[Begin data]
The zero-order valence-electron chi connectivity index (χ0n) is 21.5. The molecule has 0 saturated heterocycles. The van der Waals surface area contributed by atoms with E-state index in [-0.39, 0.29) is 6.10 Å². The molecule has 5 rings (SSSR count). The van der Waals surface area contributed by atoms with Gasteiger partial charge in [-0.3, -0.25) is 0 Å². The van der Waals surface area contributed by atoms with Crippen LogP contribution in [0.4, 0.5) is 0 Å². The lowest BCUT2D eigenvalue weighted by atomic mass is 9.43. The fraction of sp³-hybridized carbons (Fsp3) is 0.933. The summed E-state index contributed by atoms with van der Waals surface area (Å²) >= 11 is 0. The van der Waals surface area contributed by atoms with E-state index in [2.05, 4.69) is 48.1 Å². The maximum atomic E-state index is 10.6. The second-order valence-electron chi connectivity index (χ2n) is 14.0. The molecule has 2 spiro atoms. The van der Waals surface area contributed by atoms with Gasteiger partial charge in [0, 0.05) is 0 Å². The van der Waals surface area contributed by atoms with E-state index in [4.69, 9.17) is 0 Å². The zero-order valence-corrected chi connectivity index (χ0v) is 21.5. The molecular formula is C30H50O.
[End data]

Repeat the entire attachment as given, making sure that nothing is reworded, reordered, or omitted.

The zero-order valence-electron chi connectivity index (χ0n) is 21.5. The molecule has 0 saturated heterocycles. The van der Waals surface area contributed by atoms with E-state index in [-0.39, 0.29) is 6.10 Å². The molecule has 5 rings (SSSR count). The van der Waals surface area contributed by atoms with Gasteiger partial charge in [-0.3, -0.25) is 0 Å². The van der Waals surface area contributed by atoms with Crippen LogP contribution in [0.4, 0.5) is 0 Å². The lowest BCUT2D eigenvalue weighted by atomic mass is 9.43. The fraction of sp³-hybridized carbons (Fsp3) is 0.933. The summed E-state index contributed by atoms with van der Waals surface area (Å²) >= 11 is 0. The van der Waals surface area contributed by atoms with E-state index in [2.05, 4.69) is 48.1 Å². The maximum atomic E-state index is 10.6. The second-order valence-electron chi connectivity index (χ2n) is 14.0. The molecule has 2 spiro atoms. The van der Waals surface area contributed by atoms with Gasteiger partial charge in [0, 0.05) is 0 Å². The van der Waals surface area contributed by atoms with E-state index in [4.69, 9.17) is 0 Å². The zero-order valence-corrected chi connectivity index (χ0v) is 21.5. The molecular formula is C30H50O.